What we learned about Skyrim from the new trailer

As we announced earlier, the first in-game footage for Elder Scrolls V: Skyrim was released today. Now that we’ve all seen it, what have we learned about the next chapter in the greatest RPG epic of all time?

As I mentioned yesterday, the aspect of the game I most wanted to see something of in today’s trailer release was the interface, as it seems to have been a bit lacking in the last two Elder Scrolls titles. 

Unfortunately, we didn’t get to see anything of that aspect of the game in this footage.

Either the game has no HUD, or the HUD was turned off for these clips, and there was no display of any skill screens, inventory dolls, or even maps.

That aside, we did get to see plenty of the snowy wastes of Skyrim.

The first thing I noticed was that the trees and other vegetation, while not quite the best I’ve ever seen, are more natural and organic looking than Oblivion.

The major difference being the seeming complete elimination, finally, of any sprits in the leaves and grasses. The place where it really seems to shine, though, as Elder Scrolls games tend to, is in the cities and villages. 

Places which look all the more real seeing that we’re getting yet another new architectural style.

Notably, however, these snowy mountainous wastes seem to be the entire landscape, unlike Oblivion’s Cyrodiil, which showed the player a wide variety of landscape types from the highlands near Hammerfell to the thick woods near Elsweyr to the Marshes of Black Marsh and the rock plains of Morrowind.

It seemed like the terrains of all the lands of Tamriel were spilling over the borders of Cyrodill to create a wide variety of landscapes. 

In Skyrim, however, all is snow and rock, lending the game a much bleaker tone than past games. Hopefully, Bethesda’s talented artists have still found some way to make each area of the game visually distinct in some way, but we haven’t quite seen enough yet to judge that.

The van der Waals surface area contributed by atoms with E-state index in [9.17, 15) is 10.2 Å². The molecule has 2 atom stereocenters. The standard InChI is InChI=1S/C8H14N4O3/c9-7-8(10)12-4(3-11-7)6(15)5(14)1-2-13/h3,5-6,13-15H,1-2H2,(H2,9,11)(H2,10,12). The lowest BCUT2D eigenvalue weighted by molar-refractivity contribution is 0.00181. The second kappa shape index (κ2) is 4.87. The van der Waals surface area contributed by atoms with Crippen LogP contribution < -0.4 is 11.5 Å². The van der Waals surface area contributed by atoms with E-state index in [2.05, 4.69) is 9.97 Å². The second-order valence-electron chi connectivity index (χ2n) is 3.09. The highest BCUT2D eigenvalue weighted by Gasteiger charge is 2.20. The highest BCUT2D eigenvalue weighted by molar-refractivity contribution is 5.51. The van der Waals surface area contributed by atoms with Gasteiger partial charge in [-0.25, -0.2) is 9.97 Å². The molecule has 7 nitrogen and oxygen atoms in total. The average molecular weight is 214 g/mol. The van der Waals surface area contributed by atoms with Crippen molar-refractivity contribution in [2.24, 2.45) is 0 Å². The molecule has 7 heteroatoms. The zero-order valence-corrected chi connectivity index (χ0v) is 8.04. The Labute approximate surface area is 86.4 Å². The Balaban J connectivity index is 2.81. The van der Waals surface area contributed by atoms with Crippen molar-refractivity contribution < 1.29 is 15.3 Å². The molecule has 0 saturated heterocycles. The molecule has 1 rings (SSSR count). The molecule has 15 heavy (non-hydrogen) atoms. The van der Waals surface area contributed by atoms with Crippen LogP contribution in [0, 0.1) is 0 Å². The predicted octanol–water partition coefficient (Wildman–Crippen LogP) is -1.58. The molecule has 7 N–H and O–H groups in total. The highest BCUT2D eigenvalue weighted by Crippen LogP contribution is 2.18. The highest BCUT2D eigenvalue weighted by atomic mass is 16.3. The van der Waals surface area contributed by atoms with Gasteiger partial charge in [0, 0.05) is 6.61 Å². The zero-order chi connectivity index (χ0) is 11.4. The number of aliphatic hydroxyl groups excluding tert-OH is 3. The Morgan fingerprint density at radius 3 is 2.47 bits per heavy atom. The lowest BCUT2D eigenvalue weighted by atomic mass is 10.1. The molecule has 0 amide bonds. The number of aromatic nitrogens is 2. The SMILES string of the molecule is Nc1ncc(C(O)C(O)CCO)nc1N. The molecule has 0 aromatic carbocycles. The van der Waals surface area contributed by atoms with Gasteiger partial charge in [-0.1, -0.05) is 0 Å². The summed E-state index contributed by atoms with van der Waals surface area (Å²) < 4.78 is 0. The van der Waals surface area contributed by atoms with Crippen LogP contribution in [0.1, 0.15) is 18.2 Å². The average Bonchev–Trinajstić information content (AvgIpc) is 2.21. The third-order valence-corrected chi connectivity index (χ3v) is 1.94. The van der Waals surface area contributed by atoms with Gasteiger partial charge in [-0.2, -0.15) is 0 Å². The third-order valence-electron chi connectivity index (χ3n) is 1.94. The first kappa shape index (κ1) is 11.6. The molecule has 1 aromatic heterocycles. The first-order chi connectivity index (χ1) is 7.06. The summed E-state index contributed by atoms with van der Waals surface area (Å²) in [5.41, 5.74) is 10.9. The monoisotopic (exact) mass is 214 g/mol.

It’s obviously similar to the northernmost Cyrodiil city, Bruma, which makes sense since it was supposedly settled by Skyrim folk.

We also see a mix of first-person and over-the-shoulder shots which is great. We, as a gaming culture, will never be able to come to a consensus over which of the two views is more appropriate in an RPG, but we can all agree that being given the choice is best.

Another exciting scene showed the improvements to the archery system. It looks like they have put some thought into how bow fighting should work, and perhaps improved the viability of non-magic ranged weaponry. It’s no V.A.T.S., but it’s something.

Along that same vein, there was some depiction of some sneaking characters, and even some sneaky surprise throat-cutting going on.

This again shows me that they’ve taken some aspect of the game which was perhaps not as robust as it could have been in past games (there wasn’t too much use being a really sneaky guy in past Elder Scrolls games) and really put some work into it.

I kind-of like playing that way (after level 10 in Fallout 3, no one ever sees me again), so it’ll be interesting to try to play through Skyrim that way once or twice.

The only magic that we really get to look at is a couple of particle effect blasts, which really don’t tell us much other than how cool the magic will look, so we’ve got some waiting to do to learn more about that as well.

Finally, the bit at the end is tough to puzzle out. It looks like the killing of the dragon is imparting some kind of Highlanderesque power transfer to the hero, but this could have just been some visual effects with no real effect on the game.

Over all, the trailer does its job of increasing my desire to know more about this game. I’m waiting impatiently for further information. November seems a long way off.